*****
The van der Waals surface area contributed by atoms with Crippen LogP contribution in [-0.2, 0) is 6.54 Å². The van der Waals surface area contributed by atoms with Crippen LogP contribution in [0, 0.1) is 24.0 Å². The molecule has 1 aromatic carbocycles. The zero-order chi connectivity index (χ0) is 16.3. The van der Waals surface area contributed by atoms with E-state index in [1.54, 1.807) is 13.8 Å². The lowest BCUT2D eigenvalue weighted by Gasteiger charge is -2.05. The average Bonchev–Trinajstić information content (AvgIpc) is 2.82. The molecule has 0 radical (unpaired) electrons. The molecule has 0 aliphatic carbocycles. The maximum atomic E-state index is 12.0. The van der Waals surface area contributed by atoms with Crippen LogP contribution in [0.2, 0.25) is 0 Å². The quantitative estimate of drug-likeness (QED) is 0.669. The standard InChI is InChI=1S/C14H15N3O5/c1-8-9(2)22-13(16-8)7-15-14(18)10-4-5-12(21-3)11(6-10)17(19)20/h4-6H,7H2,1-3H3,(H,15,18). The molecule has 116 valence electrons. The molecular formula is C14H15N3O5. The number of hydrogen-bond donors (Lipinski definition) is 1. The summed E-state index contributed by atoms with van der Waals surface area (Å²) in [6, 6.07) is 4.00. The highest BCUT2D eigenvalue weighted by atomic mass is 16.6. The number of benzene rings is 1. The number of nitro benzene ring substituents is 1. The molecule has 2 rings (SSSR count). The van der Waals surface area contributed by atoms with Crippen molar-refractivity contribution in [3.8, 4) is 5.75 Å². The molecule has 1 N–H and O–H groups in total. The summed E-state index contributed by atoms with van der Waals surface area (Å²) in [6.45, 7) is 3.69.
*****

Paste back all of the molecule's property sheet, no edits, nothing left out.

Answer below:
The van der Waals surface area contributed by atoms with Crippen LogP contribution in [-0.2, 0) is 6.54 Å². The van der Waals surface area contributed by atoms with Crippen LogP contribution in [0, 0.1) is 24.0 Å². The molecule has 1 aromatic carbocycles. The zero-order chi connectivity index (χ0) is 16.3. The van der Waals surface area contributed by atoms with E-state index in [1.54, 1.807) is 13.8 Å². The lowest BCUT2D eigenvalue weighted by Gasteiger charge is -2.05. The average Bonchev–Trinajstić information content (AvgIpc) is 2.82. The molecule has 0 radical (unpaired) electrons. The molecule has 0 aliphatic carbocycles. The maximum atomic E-state index is 12.0. The van der Waals surface area contributed by atoms with Crippen LogP contribution in [0.2, 0.25) is 0 Å². The quantitative estimate of drug-likeness (QED) is 0.669. The standard InChI is InChI=1S/C14H15N3O5/c1-8-9(2)22-13(16-8)7-15-14(18)10-4-5-12(21-3)11(6-10)17(19)20/h4-6H,7H2,1-3H3,(H,15,18). The molecule has 116 valence electrons. The molecular formula is C14H15N3O5. The number of hydrogen-bond donors (Lipinski definition) is 1. The summed E-state index contributed by atoms with van der Waals surface area (Å²) in [6, 6.07) is 4.00. The highest BCUT2D eigenvalue weighted by atomic mass is 16.6. The number of benzene rings is 1. The number of nitro benzene ring substituents is 1. The molecule has 2 rings (SSSR count). The van der Waals surface area contributed by atoms with Crippen molar-refractivity contribution in [3.8, 4) is 5.75 Å². The molecule has 1 N–H and O–H groups in total. The summed E-state index contributed by atoms with van der Waals surface area (Å²) in [6.45, 7) is 3.69.